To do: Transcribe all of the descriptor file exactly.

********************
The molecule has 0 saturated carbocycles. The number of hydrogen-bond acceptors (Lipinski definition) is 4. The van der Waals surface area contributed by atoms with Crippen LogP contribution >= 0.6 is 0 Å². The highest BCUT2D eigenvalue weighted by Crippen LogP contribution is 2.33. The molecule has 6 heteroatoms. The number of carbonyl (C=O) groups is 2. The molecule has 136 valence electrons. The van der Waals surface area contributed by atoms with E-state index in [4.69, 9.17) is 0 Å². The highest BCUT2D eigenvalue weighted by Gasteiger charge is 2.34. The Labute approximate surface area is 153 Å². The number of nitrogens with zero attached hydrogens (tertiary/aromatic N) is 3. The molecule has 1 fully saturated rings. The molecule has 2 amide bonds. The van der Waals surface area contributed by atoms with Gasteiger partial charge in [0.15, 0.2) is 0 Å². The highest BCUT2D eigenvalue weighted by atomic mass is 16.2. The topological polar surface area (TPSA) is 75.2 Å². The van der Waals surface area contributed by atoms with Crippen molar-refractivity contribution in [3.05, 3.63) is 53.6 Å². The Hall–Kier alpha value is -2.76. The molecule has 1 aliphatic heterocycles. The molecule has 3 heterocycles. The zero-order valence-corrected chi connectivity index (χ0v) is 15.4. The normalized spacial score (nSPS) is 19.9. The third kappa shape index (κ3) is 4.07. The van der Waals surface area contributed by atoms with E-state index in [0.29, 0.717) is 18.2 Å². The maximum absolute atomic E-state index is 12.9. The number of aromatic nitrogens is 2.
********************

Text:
The molecule has 0 saturated carbocycles. The number of hydrogen-bond acceptors (Lipinski definition) is 4. The van der Waals surface area contributed by atoms with Crippen LogP contribution >= 0.6 is 0 Å². The highest BCUT2D eigenvalue weighted by Crippen LogP contribution is 2.33. The molecule has 6 heteroatoms. The number of carbonyl (C=O) groups is 2. The molecule has 136 valence electrons. The van der Waals surface area contributed by atoms with E-state index in [4.69, 9.17) is 0 Å². The highest BCUT2D eigenvalue weighted by Gasteiger charge is 2.34. The Labute approximate surface area is 153 Å². The number of nitrogens with zero attached hydrogens (tertiary/aromatic N) is 3. The molecule has 1 fully saturated rings. The molecule has 2 amide bonds. The van der Waals surface area contributed by atoms with Gasteiger partial charge in [0.15, 0.2) is 0 Å². The highest BCUT2D eigenvalue weighted by atomic mass is 16.2. The topological polar surface area (TPSA) is 75.2 Å². The van der Waals surface area contributed by atoms with Crippen molar-refractivity contribution in [3.05, 3.63) is 53.6 Å². The Hall–Kier alpha value is -2.76. The molecule has 1 aliphatic heterocycles. The molecule has 3 heterocycles. The zero-order valence-corrected chi connectivity index (χ0v) is 15.4. The normalized spacial score (nSPS) is 19.9. The third kappa shape index (κ3) is 4.07. The van der Waals surface area contributed by atoms with E-state index in [0.29, 0.717) is 18.2 Å². The maximum absolute atomic E-state index is 12.9. The number of aromatic nitrogens is 2.